Lions and tigers at Smithsonian National Zoo test presumptive positive for COVID-19


To address the 9 lions and tigers showing signs of SARS-CoV-2, zoo officials are monitoring the cats closely by managing their access to the outdoor habitats, providing anti-inflammatories and anti-nausea treatment medication, and much more.

Image courtesy of the Smithsonian National Zoo & Conservation Biology Institute

Image courtesy of the Smithsonian National Zoo & Conservation Biology Institute

Officials at the Smithsonian National Zoo & Conservation Biology Institute in Washington, DC, announced 6 African lions, 2 Amur tigers, and 1 Sumatran tiger have tested presumptive positive for SARS-CoV-2.

According to an organizational release, animal keepers began noticing decreased appetite, lethargy, sneezing, and coughing from several lions and tigers. The staff opted to collect fecal samples from the 9 animals which tested presumptive positive for COVID-19. Final results are expected over the next few days.

To tackle the discomfort and decreased appetite, all lions and tigers are currently being treated with anti-inflammatories and anti-nausea medication along with antibiotics for presumptive secondary bacterial pneumonia.

Since the condition does not require the animals to remain outdoors, the staff will keep them under close observation and regulate the cats' access to their habitats. Given the substantial distance between the animals and visitors, the public is not at risk. As of now, no other animals at the Zoo are showing any signs of infection.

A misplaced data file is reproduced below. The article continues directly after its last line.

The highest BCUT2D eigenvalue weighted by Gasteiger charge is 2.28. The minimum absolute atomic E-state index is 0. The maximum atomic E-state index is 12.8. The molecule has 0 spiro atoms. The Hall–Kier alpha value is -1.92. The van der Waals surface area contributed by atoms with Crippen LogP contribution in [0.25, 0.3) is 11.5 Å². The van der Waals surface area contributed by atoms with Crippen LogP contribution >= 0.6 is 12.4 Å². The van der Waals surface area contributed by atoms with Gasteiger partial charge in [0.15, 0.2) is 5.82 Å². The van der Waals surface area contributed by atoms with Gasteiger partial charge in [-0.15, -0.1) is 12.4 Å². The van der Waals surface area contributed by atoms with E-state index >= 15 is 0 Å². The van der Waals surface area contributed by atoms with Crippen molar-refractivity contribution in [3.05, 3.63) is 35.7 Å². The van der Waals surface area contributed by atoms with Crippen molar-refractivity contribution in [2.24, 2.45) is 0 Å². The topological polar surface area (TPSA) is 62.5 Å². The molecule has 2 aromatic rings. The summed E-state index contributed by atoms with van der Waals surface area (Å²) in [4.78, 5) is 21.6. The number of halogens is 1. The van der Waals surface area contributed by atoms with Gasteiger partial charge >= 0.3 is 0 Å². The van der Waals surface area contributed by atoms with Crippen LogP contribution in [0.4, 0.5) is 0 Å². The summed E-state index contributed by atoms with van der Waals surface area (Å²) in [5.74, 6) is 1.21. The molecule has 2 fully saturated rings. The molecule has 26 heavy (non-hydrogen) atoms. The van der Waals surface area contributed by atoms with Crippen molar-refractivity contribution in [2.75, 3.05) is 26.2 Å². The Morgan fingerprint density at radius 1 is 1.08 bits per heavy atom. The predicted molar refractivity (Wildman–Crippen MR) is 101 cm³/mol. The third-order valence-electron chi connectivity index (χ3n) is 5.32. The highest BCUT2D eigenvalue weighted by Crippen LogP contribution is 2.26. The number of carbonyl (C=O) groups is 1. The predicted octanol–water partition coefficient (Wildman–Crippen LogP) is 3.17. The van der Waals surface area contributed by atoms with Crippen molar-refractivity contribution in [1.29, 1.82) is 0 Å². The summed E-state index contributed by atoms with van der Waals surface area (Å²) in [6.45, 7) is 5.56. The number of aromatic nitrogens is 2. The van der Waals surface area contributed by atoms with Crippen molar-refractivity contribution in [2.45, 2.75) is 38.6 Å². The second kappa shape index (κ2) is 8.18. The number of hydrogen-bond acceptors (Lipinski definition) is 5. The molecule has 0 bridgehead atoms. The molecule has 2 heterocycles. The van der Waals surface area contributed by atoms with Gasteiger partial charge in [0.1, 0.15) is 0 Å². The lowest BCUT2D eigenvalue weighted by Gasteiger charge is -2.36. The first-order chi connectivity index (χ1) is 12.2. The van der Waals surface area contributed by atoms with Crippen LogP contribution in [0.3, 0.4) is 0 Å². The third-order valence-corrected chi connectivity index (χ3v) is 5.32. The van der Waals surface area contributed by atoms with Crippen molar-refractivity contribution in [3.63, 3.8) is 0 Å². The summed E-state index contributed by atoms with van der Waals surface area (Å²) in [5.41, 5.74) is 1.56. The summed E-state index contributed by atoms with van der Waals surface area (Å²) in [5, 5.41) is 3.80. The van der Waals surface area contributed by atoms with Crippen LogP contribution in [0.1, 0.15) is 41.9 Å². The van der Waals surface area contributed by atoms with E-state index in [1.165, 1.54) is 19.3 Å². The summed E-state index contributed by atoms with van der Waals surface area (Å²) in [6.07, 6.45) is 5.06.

The zoo launched an investigation of all staff members that were near the lions and tigers, and according to the release, "there is no evidence to pinpoint the source of the infection." While there is a possibility that the infection was transmitted by an asymptomatic carrier, it is routine for all animal care staff and essential staff to wear masks indoors in all public and nonpublic spaces.

Although the US Department of Agriculture authorized the use of the SARS-CoV-2 vaccine made specifically for zoo animals by Zoetis, the first round of vaccine disbursement will be administered to select animals susceptible to the virus at both the Zoo and Conservation Biology Institute in Virginia within the next few months when it becomes available. All Zoo personnel is continuing to strictly enforce their COVID-19 protocols.


Smithsonian’s National Zoo and Conservation Biology Institute. Great cats tested presumptive positive for COVID-19 at the Smithsonian’s national zoo. Published September 17, 2021. Accessed September 21, 2021.

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